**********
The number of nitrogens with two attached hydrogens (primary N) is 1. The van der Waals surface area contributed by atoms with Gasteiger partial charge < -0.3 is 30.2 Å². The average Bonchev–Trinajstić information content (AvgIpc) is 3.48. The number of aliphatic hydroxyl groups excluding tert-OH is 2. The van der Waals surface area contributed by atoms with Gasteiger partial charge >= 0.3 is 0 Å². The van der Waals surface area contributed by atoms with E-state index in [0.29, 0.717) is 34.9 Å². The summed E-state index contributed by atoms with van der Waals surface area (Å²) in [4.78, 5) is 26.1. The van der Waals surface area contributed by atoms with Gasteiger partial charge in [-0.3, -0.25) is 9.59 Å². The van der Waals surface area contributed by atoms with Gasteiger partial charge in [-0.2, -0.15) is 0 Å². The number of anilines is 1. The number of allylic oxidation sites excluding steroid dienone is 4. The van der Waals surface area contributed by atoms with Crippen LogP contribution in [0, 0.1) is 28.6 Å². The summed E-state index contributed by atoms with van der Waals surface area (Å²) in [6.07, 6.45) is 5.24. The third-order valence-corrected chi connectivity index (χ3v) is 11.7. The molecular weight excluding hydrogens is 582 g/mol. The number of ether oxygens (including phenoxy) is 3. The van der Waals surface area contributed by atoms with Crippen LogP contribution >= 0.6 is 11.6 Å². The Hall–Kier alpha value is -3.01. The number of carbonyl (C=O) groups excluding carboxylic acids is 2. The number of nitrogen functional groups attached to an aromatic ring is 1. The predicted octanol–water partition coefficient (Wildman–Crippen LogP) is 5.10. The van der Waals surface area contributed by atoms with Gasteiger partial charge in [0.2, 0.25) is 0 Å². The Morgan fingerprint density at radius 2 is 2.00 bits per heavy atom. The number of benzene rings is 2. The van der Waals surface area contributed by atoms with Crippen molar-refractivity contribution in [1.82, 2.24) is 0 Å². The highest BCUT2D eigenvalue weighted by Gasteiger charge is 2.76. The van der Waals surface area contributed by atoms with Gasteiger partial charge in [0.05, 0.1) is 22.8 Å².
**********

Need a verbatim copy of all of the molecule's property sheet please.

The number of nitrogens with two attached hydrogens (primary N) is 1. The van der Waals surface area contributed by atoms with Gasteiger partial charge < -0.3 is 30.2 Å². The average Bonchev–Trinajstić information content (AvgIpc) is 3.48. The number of aliphatic hydroxyl groups excluding tert-OH is 2. The van der Waals surface area contributed by atoms with Gasteiger partial charge >= 0.3 is 0 Å². The van der Waals surface area contributed by atoms with E-state index in [0.29, 0.717) is 34.9 Å². The summed E-state index contributed by atoms with van der Waals surface area (Å²) in [4.78, 5) is 26.1. The van der Waals surface area contributed by atoms with Gasteiger partial charge in [-0.3, -0.25) is 9.59 Å². The van der Waals surface area contributed by atoms with Gasteiger partial charge in [-0.2, -0.15) is 0 Å². The number of anilines is 1. The number of allylic oxidation sites excluding steroid dienone is 4. The van der Waals surface area contributed by atoms with Crippen LogP contribution in [0, 0.1) is 28.6 Å². The summed E-state index contributed by atoms with van der Waals surface area (Å²) in [6.07, 6.45) is 5.24. The third-order valence-corrected chi connectivity index (χ3v) is 11.7. The molecular weight excluding hydrogens is 582 g/mol. The number of ether oxygens (including phenoxy) is 3. The van der Waals surface area contributed by atoms with Crippen LogP contribution >= 0.6 is 11.6 Å². The Hall–Kier alpha value is -3.01. The number of carbonyl (C=O) groups excluding carboxylic acids is 2. The number of nitrogen functional groups attached to an aromatic ring is 1. The predicted octanol–water partition coefficient (Wildman–Crippen LogP) is 5.10. The van der Waals surface area contributed by atoms with Gasteiger partial charge in [0.2, 0.25) is 0 Å². The Morgan fingerprint density at radius 2 is 2.00 bits per heavy atom. The number of benzene rings is 2. The van der Waals surface area contributed by atoms with Crippen molar-refractivity contribution in [1.82, 2.24) is 0 Å². The highest BCUT2D eigenvalue weighted by Gasteiger charge is 2.76. The van der Waals surface area contributed by atoms with Gasteiger partial charge in [0.05, 0.1) is 22.8 Å².